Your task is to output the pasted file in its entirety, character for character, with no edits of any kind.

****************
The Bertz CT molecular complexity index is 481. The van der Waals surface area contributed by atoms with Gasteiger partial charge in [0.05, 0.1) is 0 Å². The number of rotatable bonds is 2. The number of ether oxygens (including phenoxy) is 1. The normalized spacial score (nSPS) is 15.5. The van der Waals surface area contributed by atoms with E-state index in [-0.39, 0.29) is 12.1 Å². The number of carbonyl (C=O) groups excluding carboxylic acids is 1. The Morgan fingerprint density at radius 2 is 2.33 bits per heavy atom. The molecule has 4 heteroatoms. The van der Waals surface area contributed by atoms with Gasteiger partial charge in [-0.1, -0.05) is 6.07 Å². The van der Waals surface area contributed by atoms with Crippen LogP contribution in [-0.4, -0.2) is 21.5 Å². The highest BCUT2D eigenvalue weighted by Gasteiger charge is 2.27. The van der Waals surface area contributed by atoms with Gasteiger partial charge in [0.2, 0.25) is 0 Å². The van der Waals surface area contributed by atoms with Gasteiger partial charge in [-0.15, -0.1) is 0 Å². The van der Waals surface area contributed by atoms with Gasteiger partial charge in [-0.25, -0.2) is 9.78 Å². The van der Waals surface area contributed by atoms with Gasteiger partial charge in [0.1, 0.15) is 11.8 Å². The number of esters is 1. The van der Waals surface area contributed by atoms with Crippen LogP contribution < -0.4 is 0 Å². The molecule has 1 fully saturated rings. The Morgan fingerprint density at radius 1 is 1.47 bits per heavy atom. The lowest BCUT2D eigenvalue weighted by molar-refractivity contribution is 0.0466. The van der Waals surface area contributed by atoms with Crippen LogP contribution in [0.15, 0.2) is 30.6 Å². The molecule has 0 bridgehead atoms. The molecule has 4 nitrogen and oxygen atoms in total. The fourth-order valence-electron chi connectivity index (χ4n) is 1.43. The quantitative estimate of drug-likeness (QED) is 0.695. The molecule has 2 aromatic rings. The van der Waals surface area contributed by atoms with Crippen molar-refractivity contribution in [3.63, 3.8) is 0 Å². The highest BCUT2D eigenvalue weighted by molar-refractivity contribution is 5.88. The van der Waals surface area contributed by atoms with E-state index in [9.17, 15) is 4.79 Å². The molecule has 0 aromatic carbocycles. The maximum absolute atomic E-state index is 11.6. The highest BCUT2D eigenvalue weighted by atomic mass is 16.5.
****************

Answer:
The Bertz CT molecular complexity index is 481. The van der Waals surface area contributed by atoms with Gasteiger partial charge in [0.05, 0.1) is 0 Å². The number of rotatable bonds is 2. The number of ether oxygens (including phenoxy) is 1. The normalized spacial score (nSPS) is 15.5. The van der Waals surface area contributed by atoms with E-state index in [-0.39, 0.29) is 12.1 Å². The number of carbonyl (C=O) groups excluding carboxylic acids is 1. The Morgan fingerprint density at radius 2 is 2.33 bits per heavy atom. The molecule has 4 heteroatoms. The van der Waals surface area contributed by atoms with Gasteiger partial charge in [-0.1, -0.05) is 6.07 Å². The van der Waals surface area contributed by atoms with Crippen LogP contribution in [-0.4, -0.2) is 21.5 Å². The highest BCUT2D eigenvalue weighted by Gasteiger charge is 2.27. The van der Waals surface area contributed by atoms with Gasteiger partial charge in [0.2, 0.25) is 0 Å². The van der Waals surface area contributed by atoms with Gasteiger partial charge in [-0.15, -0.1) is 0 Å². The van der Waals surface area contributed by atoms with Gasteiger partial charge in [-0.25, -0.2) is 9.78 Å². The van der Waals surface area contributed by atoms with Gasteiger partial charge in [0.1, 0.15) is 11.8 Å². The number of esters is 1. The van der Waals surface area contributed by atoms with Crippen LogP contribution < -0.4 is 0 Å². The molecule has 1 fully saturated rings. The Morgan fingerprint density at radius 1 is 1.47 bits per heavy atom. The lowest BCUT2D eigenvalue weighted by molar-refractivity contribution is 0.0466. The van der Waals surface area contributed by atoms with Crippen LogP contribution in [0.15, 0.2) is 30.6 Å². The molecule has 0 bridgehead atoms. The molecule has 4 nitrogen and oxygen atoms in total. The fourth-order valence-electron chi connectivity index (χ4n) is 1.43. The quantitative estimate of drug-likeness (QED) is 0.695. The molecule has 2 aromatic rings. The van der Waals surface area contributed by atoms with Crippen molar-refractivity contribution in [3.63, 3.8) is 0 Å². The highest BCUT2D eigenvalue weighted by molar-refractivity contribution is 5.88. The van der Waals surface area contributed by atoms with E-state index in [9.17, 15) is 4.79 Å². The molecule has 0 aromatic carbocycles. The maximum absolute atomic E-state index is 11.6. The highest BCUT2D eigenvalue weighted by atomic mass is 16.5.